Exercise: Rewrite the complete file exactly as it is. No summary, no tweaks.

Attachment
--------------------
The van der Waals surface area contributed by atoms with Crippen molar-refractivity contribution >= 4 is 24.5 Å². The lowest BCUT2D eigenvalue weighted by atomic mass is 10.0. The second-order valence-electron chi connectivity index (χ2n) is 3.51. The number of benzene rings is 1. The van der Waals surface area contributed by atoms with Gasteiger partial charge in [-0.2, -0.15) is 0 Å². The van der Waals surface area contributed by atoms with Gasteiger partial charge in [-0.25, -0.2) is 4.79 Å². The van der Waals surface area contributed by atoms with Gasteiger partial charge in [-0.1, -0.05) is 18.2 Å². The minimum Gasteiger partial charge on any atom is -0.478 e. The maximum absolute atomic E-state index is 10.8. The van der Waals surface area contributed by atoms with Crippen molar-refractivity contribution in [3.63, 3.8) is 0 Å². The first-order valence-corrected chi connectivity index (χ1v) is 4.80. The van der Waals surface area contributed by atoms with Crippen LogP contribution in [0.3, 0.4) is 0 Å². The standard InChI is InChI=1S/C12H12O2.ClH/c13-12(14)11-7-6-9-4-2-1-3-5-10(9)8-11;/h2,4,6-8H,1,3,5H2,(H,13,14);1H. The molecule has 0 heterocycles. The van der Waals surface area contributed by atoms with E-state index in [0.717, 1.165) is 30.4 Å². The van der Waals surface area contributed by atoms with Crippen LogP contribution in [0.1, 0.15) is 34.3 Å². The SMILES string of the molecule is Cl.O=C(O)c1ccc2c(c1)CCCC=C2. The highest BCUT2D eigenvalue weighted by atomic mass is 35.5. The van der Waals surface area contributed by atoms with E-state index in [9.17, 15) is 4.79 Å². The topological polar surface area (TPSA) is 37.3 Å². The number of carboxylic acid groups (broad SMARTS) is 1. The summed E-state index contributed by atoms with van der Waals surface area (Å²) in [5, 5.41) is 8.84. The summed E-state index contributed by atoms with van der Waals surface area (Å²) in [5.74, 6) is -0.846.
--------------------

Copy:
The van der Waals surface area contributed by atoms with Crippen molar-refractivity contribution >= 4 is 24.5 Å². The lowest BCUT2D eigenvalue weighted by atomic mass is 10.0. The second-order valence-electron chi connectivity index (χ2n) is 3.51. The number of benzene rings is 1. The van der Waals surface area contributed by atoms with Gasteiger partial charge in [-0.2, -0.15) is 0 Å². The van der Waals surface area contributed by atoms with Gasteiger partial charge in [-0.25, -0.2) is 4.79 Å². The van der Waals surface area contributed by atoms with Gasteiger partial charge in [-0.1, -0.05) is 18.2 Å². The minimum Gasteiger partial charge on any atom is -0.478 e. The maximum absolute atomic E-state index is 10.8. The van der Waals surface area contributed by atoms with Crippen molar-refractivity contribution in [3.63, 3.8) is 0 Å². The first-order valence-corrected chi connectivity index (χ1v) is 4.80. The van der Waals surface area contributed by atoms with Crippen LogP contribution in [0.3, 0.4) is 0 Å². The standard InChI is InChI=1S/C12H12O2.ClH/c13-12(14)11-7-6-9-4-2-1-3-5-10(9)8-11;/h2,4,6-8H,1,3,5H2,(H,13,14);1H. The molecule has 0 heterocycles. The van der Waals surface area contributed by atoms with E-state index in [0.717, 1.165) is 30.4 Å². The van der Waals surface area contributed by atoms with Crippen LogP contribution in [0.1, 0.15) is 34.3 Å². The SMILES string of the molecule is Cl.O=C(O)c1ccc2c(c1)CCCC=C2. The highest BCUT2D eigenvalue weighted by atomic mass is 35.5. The van der Waals surface area contributed by atoms with E-state index in [9.17, 15) is 4.79 Å². The topological polar surface area (TPSA) is 37.3 Å². The number of carboxylic acid groups (broad SMARTS) is 1. The summed E-state index contributed by atoms with van der Waals surface area (Å²) in [5, 5.41) is 8.84. The summed E-state index contributed by atoms with van der Waals surface area (Å²) in [5.74, 6) is -0.846.